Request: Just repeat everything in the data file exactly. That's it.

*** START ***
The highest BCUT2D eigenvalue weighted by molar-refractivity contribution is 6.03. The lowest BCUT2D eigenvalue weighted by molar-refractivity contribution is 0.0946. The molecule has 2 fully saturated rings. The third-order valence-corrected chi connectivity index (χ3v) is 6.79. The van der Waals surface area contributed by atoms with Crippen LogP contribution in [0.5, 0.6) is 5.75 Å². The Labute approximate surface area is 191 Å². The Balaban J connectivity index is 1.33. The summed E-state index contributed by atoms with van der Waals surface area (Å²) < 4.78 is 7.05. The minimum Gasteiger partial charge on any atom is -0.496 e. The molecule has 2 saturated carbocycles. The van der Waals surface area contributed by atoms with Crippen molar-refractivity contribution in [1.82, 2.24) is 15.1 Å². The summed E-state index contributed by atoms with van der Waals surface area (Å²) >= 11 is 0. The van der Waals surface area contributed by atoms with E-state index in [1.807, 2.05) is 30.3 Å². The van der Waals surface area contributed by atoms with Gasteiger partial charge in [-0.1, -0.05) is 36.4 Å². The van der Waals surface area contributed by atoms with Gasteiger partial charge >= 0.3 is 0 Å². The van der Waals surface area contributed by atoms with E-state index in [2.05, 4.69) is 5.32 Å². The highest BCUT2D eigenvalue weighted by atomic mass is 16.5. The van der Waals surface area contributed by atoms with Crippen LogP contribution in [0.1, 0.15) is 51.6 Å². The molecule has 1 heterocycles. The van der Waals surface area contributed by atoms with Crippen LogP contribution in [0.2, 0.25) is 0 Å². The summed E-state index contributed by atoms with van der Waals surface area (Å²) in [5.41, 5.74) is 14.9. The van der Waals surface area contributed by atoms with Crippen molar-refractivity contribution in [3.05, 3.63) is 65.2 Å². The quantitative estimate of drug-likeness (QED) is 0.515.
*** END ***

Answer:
The highest BCUT2D eigenvalue weighted by molar-refractivity contribution is 6.03. The lowest BCUT2D eigenvalue weighted by molar-refractivity contribution is 0.0946. The molecule has 2 fully saturated rings. The third-order valence-corrected chi connectivity index (χ3v) is 6.79. The van der Waals surface area contributed by atoms with Crippen LogP contribution in [0.5, 0.6) is 5.75 Å². The Labute approximate surface area is 191 Å². The Balaban J connectivity index is 1.33. The summed E-state index contributed by atoms with van der Waals surface area (Å²) < 4.78 is 7.05. The minimum Gasteiger partial charge on any atom is -0.496 e. The molecule has 2 saturated carbocycles. The van der Waals surface area contributed by atoms with Crippen molar-refractivity contribution in [1.82, 2.24) is 15.1 Å². The summed E-state index contributed by atoms with van der Waals surface area (Å²) >= 11 is 0. The van der Waals surface area contributed by atoms with E-state index in [1.807, 2.05) is 30.3 Å². The van der Waals surface area contributed by atoms with Gasteiger partial charge in [-0.1, -0.05) is 36.4 Å². The van der Waals surface area contributed by atoms with Gasteiger partial charge >= 0.3 is 0 Å². The van der Waals surface area contributed by atoms with E-state index in [2.05, 4.69) is 5.32 Å². The highest BCUT2D eigenvalue weighted by atomic mass is 16.5. The van der Waals surface area contributed by atoms with Crippen LogP contribution in [0.1, 0.15) is 51.6 Å². The molecule has 1 heterocycles. The van der Waals surface area contributed by atoms with Crippen LogP contribution in [0.2, 0.25) is 0 Å². The summed E-state index contributed by atoms with van der Waals surface area (Å²) in [5.41, 5.74) is 14.9. The van der Waals surface area contributed by atoms with Crippen molar-refractivity contribution in [3.05, 3.63) is 65.2 Å². The quantitative estimate of drug-likeness (QED) is 0.515.